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WAY TO GO GUYS!!!  The obvious thing I couldn’t help but notice was that he had two sets of water and two first aid kits.

Geocachers Save Two Women Stranded in Desert

Imagery ©2010 TerraMetrics, Map data ©2010 Europa Technologies, Google – Terms of Use

Geocachers Roy Joseph (Rojo464) and Paul Fox (Pauleefox) drove through the rugged desert of Eastern Utah searching for five geocaches on Tuesday the 17th of August.  But they never made it past their second find.  What they encountered instead led to grateful tears and news headlines.

Roy and Paul had finished finding their second geocache and were looping around for a third – called “Bugy Softwear” (GCGMJT). The area of the desert that they searched is referred to as the Dolores Triangle.  It’s one of the most barren regions of the United States. The average temperature in August bakes the cracked ground at nearly 100 degrees F (38 C).    Bumping along in Roy’s jeep the two men stopped.  Just head of them, a mini-van sat wedged into the sandy soil.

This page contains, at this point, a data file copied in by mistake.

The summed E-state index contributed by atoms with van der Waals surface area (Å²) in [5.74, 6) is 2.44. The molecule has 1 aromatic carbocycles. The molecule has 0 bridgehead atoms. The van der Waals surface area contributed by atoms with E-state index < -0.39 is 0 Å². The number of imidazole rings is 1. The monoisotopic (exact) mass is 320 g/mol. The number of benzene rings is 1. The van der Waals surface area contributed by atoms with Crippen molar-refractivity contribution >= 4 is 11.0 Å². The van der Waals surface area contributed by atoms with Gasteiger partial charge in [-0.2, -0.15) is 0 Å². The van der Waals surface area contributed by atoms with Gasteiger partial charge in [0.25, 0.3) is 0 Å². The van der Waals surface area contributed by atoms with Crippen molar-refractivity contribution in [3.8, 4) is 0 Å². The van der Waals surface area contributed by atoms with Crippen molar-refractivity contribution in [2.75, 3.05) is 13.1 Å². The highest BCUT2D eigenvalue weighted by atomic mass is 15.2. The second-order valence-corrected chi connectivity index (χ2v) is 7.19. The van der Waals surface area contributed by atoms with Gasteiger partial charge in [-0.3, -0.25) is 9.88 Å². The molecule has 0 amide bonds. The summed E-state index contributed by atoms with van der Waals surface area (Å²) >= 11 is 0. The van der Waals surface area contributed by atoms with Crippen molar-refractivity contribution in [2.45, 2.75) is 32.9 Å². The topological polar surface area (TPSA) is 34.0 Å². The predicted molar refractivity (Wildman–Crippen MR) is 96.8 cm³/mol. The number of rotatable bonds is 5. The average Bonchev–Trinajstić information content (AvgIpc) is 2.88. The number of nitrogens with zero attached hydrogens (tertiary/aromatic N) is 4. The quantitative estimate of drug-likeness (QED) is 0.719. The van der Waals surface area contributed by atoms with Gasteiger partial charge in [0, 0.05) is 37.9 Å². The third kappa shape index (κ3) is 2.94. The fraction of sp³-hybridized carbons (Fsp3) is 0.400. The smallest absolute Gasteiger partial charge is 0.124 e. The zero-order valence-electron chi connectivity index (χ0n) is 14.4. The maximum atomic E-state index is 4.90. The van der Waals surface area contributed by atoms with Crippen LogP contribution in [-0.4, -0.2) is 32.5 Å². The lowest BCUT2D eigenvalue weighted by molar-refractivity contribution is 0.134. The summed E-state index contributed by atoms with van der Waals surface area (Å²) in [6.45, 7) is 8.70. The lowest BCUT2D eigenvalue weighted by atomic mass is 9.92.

Desert rescue

Paul says, “We saw the van in the gully from the road above it. Out here a vehicle in that position is either abandoned or there is somebody in need of help. Either way we needed to check it out.”

Roy adds, “When we first saw the car we could tell it was stuck. But it looked odd with the towels over the sun visors.  We were concerned with who might be in the van.  With it being in such a remote area we knew we had to make sure the occupants could get back to town.”

They drove the jeep next to the stranded vehicle.  Two women looked out. Roy says, “When we stopped beside the van the daughter said ‘Thank God’ and then started crying.”  A mother and daughter had been stranded in the van for two days.

Roy says he’s prepared for geocaching in the desert and they were able to offer immediate help: “I have a backpack I carry with water, snacks, SWAG, a first aid kit, a short rope, and batteries.  In the Jeep I carry tools, spare parts, a tow strap, a first aid kit,  a fire extinguisher, extra water and some blankets.”

This wasn’t his first encounter with someone needing help, but never before has the situation been this dire. “We have helped strangers get unstuck, hauled a bicyclist to the hospital, given water to hikers, but this was different – both these two women could have died.” After the rescue, the mother and daughter will be okay.

Paul says the situation is a first for him: “In my 64 years I don’t believe I have ever been in a position to rescue damsels in distress before.”

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